pl-doppler(snd, r) [SAL]
(pl-doppler snd r) [LISP]
Pitch-shift moving sounds according to the equation: fr = f0((c+vr)/c), where fr is the output frequency, f0 is the emitted (source) frequency, c is the speed of sound (assumed to be 344.31 m/s), and vr is the speed at which the emitter approaches the receiver. (vr is the first derivative of parameter r, the distance from the listener in meters.

Drum Machine

The drum machine software in the plight extension deserves further explanation. There is documentation associated with the extension and available in the NyquistIDE Extension Manager. To use the software, install the extension and load the code by evaluating:

load "plight/drum.lsp"
exec load-props-file(strcat(*plight-drum-path*, 
exec create-drum-patches()
exec create-patterns()

Drum sounds and patterns are specified in the beats.props file (or whatever name you give to load-props-file). This file contains two types of specifications. First, there are sound file specifications. Sound files are located by a line of the form:

set sound-directory = "kit/"

This gives the name of the sound file directory, relative to the beats.props file. Then, for each sound file, there should be a line of the form:

track.2.5 = big-tom-5.wav

This says that on track 2, a velocity value of 5 means to play the sound file big-tom-5.wav. (Tracks and velocity values are described below.) The beats.props file contains specifications for all the sound files in nyquist/lib/plight/plight/kit using 8 tracks. If you make your own specifications file, tracks should be numbered consecutively from 1, and velocities should be in the range of 1 to 9.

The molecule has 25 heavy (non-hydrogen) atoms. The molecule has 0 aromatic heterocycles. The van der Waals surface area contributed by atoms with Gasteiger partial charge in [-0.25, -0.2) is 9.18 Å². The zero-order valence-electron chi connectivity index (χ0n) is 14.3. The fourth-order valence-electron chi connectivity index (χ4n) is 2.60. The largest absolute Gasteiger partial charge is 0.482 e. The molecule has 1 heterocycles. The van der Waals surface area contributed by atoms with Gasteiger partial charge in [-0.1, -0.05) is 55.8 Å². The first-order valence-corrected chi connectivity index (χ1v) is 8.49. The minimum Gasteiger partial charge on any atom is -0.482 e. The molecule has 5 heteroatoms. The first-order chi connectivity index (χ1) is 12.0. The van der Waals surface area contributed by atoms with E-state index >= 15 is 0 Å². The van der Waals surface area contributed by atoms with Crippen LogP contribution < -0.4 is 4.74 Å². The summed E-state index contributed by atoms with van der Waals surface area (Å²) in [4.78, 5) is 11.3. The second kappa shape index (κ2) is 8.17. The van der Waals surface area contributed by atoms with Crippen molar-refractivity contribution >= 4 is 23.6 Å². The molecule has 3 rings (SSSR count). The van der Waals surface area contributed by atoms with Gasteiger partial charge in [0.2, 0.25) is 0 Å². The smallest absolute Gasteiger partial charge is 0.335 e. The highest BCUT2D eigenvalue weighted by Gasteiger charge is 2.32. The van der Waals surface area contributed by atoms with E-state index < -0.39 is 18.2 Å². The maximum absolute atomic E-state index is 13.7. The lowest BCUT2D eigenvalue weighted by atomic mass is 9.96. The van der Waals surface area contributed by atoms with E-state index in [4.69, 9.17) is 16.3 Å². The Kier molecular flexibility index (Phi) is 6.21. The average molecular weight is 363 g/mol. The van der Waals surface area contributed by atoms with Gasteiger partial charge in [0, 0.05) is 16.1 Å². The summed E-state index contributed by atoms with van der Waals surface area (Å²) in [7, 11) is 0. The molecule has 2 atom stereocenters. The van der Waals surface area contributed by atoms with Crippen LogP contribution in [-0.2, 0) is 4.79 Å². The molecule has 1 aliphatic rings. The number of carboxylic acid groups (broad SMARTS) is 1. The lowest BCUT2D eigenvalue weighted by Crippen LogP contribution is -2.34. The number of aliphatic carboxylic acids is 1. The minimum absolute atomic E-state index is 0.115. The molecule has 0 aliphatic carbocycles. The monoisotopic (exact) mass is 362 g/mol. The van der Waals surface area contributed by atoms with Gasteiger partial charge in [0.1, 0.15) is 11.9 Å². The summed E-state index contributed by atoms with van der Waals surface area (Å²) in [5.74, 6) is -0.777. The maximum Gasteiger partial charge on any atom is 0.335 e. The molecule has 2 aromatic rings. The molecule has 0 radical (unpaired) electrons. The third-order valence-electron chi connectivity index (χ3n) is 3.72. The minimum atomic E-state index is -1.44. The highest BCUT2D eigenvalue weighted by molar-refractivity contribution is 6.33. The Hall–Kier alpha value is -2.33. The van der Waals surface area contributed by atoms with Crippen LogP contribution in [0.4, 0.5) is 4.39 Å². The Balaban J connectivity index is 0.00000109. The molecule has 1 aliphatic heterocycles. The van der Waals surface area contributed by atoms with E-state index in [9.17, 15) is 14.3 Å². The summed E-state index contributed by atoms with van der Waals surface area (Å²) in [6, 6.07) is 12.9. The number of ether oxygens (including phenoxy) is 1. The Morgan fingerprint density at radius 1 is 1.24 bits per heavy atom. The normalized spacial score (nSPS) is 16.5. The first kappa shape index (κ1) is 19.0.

The second set of specifications is of beat patterns. A beat pattern is given by a line in the following form:

beats.5 = 2--32--43-4-5---

The number after beats is just a pattern number. Each pattern is given a unique number. After the equal sign, the digits and dashes are velocity values where a dash means “no sound.” Beat patterns should be numbered consecutively from 1.

Once data is loaded, there are several functions to access drum patterns and create drum sounds (described below). The nyquist/lib/plight/plight/drums.lsp file contains an example function plight-drum-example to play some drums. There is also the file nyquist/lib/plight/beats.props to serve as an example of how to specify sound files and beat patterns.

drum(tracknum, patternnum, bpm) [SAL]
(drum tracknum patternnum bpm) [LISP]
Create a sound by playing drums sounds associated with track tracknum (a FIXNUM) using pattern patternnum. The tempo is given by bpm in beats per minute. Normally patterns are a sequence of sixteenth notes, so the tempo is in sixteenth notes per minute. For example, if patternnum is 10, then use the pattern specified for beats.10. If the third character of this pattern is 3 and tracknum is 5, then on the third beat, play the soundfile assigned to track.5.3. This function returns a SOUND.

drum-loop(snd, duration, numtimes) [SAL]
(drum-loop snd duration numtimes) [LISP]
Repeat the sound given by snd numtimes times. The repetitions occur at a time offset of duration, regardless of the actual duration of snd. A SOUND is returned.

length-of-beat(bpm) [SAL]
(length-of-beat bpm) [LISP]
Given a tempo of bpm, return the duration of the beat in seconds. Note that this software has no real notion of beat. A “beat” is just the duration of each character in the beat pattern strings. This function returns a FLONUM.